Copyright in a networked world: ethics and infringement

Publication Date01 Mar 2004
Pages106-110
DOIhttps://doi.org/10.1108/07378830410524620
AuthorMichael Seadle
SubjectInformation & knowledge management,Library & information science
Copyright in a
networked world: ethics
and infringement
Michael Seadle
Property is theft.
(Proudhon, 1994)
The property which every man has in his own
labour ... is the most sacred and inviolable.
(Smith, 1976)
The categorical imperative ...is this: act according
to a maxim that can at the same time be valid as a
universal law.
(Kant, 1965)
Introduction
What are the ethical rules for intellectual
property? Is claiming exclusive ownership in
creative works a sacred and inviolable right, or
is it the theft of property that ought to be freely
available? Should the privileges of copyright
holders have the force of a universal law, or
should that law give precedence to the rights of
those using works for educational and scholarly
purposes?
The statutes themselves are not the only basis
for deciding whether an intellectual property
rights infringement has occurred. Ethical
judgments can influence judicial rulings about
whether or not an infringement was sufficiently
``willful'' to add extra penalties. Ethical
judgments about intellectual property can also
influence jobs, grades, and the respect that one
professional has for another.
Plagiarism, for example, is a universally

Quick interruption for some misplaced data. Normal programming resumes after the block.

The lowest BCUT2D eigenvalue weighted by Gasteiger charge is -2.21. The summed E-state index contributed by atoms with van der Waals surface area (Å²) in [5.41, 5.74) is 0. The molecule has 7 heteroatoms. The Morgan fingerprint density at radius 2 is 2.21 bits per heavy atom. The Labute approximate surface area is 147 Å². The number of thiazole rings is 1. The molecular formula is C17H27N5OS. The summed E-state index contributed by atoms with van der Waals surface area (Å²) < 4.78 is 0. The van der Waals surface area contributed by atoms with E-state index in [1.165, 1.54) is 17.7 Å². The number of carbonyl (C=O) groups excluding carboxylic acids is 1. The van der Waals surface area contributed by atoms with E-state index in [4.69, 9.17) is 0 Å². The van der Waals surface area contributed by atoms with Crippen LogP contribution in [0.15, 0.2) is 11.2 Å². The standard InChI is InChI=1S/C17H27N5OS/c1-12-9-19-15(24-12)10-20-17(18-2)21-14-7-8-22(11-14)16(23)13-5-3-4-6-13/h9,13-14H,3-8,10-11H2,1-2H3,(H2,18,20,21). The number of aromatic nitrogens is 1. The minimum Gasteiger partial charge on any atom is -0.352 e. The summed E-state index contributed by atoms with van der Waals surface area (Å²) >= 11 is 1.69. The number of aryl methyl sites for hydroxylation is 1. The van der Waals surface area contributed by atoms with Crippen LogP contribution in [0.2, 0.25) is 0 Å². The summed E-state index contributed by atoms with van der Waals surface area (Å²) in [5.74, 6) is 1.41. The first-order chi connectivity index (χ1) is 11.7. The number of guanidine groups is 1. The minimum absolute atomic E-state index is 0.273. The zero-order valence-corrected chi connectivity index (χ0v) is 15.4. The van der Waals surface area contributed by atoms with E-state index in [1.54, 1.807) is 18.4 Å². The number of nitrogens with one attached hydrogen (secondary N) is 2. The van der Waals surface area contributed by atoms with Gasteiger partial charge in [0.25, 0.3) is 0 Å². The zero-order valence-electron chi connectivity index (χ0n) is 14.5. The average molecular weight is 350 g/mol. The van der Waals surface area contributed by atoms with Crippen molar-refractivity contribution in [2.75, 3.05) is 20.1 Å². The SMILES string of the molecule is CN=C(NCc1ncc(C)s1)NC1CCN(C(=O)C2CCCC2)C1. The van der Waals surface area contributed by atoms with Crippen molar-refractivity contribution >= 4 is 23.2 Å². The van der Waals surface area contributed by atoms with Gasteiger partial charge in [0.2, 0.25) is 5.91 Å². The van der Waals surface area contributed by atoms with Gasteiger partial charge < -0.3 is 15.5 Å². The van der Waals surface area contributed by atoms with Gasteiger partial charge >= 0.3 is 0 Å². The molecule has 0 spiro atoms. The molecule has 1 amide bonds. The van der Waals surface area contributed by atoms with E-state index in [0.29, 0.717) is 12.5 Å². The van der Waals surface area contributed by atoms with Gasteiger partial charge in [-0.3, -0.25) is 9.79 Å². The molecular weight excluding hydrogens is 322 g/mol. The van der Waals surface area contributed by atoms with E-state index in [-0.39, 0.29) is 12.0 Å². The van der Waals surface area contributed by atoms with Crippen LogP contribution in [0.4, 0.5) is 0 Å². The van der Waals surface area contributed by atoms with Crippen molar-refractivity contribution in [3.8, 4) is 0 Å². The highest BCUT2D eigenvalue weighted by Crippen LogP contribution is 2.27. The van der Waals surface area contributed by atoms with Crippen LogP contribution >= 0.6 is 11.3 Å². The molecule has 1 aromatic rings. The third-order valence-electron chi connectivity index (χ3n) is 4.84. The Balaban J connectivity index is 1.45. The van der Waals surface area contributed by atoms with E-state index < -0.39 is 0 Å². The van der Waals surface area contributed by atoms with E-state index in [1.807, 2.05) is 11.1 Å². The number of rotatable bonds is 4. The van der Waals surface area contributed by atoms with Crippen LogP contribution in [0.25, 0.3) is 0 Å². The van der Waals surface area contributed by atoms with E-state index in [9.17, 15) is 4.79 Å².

condemned form of intellectual property theft
within academic society. Its rules allow no fair
use exclusion for short passages like those
quoted (and footnoted) above, and its duration
has no limit. Authors like Proudhon, Smith,
and Kant retain their rights to attribution well
beyond the statutory life-plus-70 rule. Faculty
members can lose jobs because of plagiarism,
and plagiarism is an unexceptional reason for
failing a student.
Ethical rules are socially constructed norms
that can vary from segment to segment of
contemporary society. Presumably the students
who shared music using Napster and now
KaZaA do not share the sentiments of Jack
Valenti, president of the Motion Picture
Association of America, who argued that:
The author
Michael Seadle is Editor of
Library Hi Tech
and Copyright
Librarian and Assistant Director for Systems and Digital
Services, Michigan State University, East Lansing, Michigan,
USA.
Keywords
Intellectual property, Copyright law, Statute law, Ethics
Abstract
The statutes themselves are not the only basis for deciding
whether an intellectual property rights infringement has
occurred. Ethical judgments can also influence judicial
rulings. This column looks at three issues of intellectual
property ethics: the nature of the property, written
guidelines for behavior, and enforcement mechanisms. For
most active infringers digital property seems unreal, the
rules ambiguous, and the enforcement statistically unlikely.
Electronic access
The Emerald Research Register for this journal is available at
www.emeraldinsight.com/researchregister
The current issue and full text archive of this journal is
available at
www.emeraldinsight.com/0737-8831.htm
On copyright
Received 21 November 2003
Revised 26 November 2003
Accepted 5 December 2003
106
Library Hi Tech
Volume 22 .Number 1 .2004 .pp. 106-110
#Emerald Group Publishing Limited .ISSN 0737-8831
DOI 10.1108/07378830410524620

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